Connecting with people in care facilities or who live alone is both vital and problematic.

“One of the most unfortunate things about the pandemic is that it’s taken away our usual ways of interacting with each other and sharing community,” said Blake Garmon, M.D., primary care physician, at Geisinger 65 Forward, in Shamokin Dam.

One option is to call a nursing facility and ask if it’s possible to see loved ones through a window or if the facility has other visiting accommodations such as video chat availability, said Lacey Diltz, community programs specialist at Geisinger 65 Forward, in Shamokin Dam.

“While it may not sound like much to us,” she said, “it means the world to someone who has been isolated for months.”

While technology allows a “next best thing” approach to in-person visits, it’s also already a struggle for many seniors to figure out, said Matt Groff, behavioral health therapist, UPMC, in the Susquehanna Region. One good solution is to have care facilities set up educational programs to teach seniors how to plug in to programs like Zoom and Face Time—but that requires staff availability that, with COVID and nursing shortages, would be hard to find.

“Nursing facilities are in a very difficult spot because the technology piece and the staffing is very difficult to do,” Groff said. “So then we go back to basics. We go back to writing letters to one another. We go back to making a Christmas gift that is sentimental—a photo album or something like that—and then we mail it to that person.”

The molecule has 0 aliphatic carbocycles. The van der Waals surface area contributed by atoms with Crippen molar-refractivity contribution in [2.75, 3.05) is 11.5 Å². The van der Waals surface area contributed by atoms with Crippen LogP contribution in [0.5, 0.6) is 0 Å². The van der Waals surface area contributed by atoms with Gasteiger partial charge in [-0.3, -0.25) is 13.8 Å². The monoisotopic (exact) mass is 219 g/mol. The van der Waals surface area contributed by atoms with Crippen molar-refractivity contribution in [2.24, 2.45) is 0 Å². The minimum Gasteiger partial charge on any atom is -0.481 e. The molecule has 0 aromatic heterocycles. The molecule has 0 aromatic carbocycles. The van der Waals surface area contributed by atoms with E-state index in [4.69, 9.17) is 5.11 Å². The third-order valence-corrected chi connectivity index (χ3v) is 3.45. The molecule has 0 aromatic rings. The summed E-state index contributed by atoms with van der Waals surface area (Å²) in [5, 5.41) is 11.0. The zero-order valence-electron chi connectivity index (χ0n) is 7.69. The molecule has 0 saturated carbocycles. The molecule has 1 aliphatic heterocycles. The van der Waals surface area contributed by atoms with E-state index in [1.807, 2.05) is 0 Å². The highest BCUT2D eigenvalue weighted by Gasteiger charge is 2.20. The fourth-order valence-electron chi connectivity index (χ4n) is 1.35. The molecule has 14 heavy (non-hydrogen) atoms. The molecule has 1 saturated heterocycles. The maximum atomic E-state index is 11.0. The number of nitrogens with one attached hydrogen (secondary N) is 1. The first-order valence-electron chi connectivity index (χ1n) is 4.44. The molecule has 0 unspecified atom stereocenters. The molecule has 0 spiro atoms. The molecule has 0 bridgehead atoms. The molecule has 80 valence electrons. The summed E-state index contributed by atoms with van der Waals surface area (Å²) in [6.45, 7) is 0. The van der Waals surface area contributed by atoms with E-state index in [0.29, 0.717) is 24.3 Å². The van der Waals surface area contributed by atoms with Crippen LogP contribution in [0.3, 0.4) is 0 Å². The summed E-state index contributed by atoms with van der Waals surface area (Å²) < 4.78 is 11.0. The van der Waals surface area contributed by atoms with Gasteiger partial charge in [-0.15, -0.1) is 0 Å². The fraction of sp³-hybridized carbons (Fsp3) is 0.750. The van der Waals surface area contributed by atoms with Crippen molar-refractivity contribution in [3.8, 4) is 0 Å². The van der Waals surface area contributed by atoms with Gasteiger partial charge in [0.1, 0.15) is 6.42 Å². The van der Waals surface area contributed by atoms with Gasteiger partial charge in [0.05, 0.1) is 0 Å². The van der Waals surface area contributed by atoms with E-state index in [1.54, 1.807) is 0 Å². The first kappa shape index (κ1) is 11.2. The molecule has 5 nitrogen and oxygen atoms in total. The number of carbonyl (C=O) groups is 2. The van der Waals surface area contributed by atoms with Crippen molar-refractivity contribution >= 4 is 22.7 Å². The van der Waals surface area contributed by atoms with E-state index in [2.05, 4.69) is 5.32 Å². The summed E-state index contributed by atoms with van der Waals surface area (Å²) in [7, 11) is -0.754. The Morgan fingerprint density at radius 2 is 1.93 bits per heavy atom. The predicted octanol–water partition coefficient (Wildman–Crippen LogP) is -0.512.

Don’t overlook the joy of a simple, handwritten holiday card, too.

“I still think getting old-fashioned Christmas cards is a big blessing for us, me and my wife,” Garmon said. “That’s something we still enjoy sending and receiving each year.”

Visiting a loved one who lives alone is a bit easier, at least in terms of not having to follow a facility’s regulations. Just keep in mind CDC guidelines of masking and social distancing.

“Maybe the kids can’t get close to Grandma, but maybe family members can come over and socially distance each other,” Groff said. “Maybe just stand at the door and talk on the porch and make a surprise meal stop.”

Older couples who miss seeing friends and family can use this time to do something memorable together, Diltz said.

“The gift of time allows us to make memories that can be talked about for years to come,” she said. “If you’re staying at home with your loved one, pick up a new hobby. Do puzzles together, take virtual dance lessons, and (if possible) stay connected with those far away by utilizing technology.”


n Cindy O. Herman lives in Snyder County. Email comments to her at

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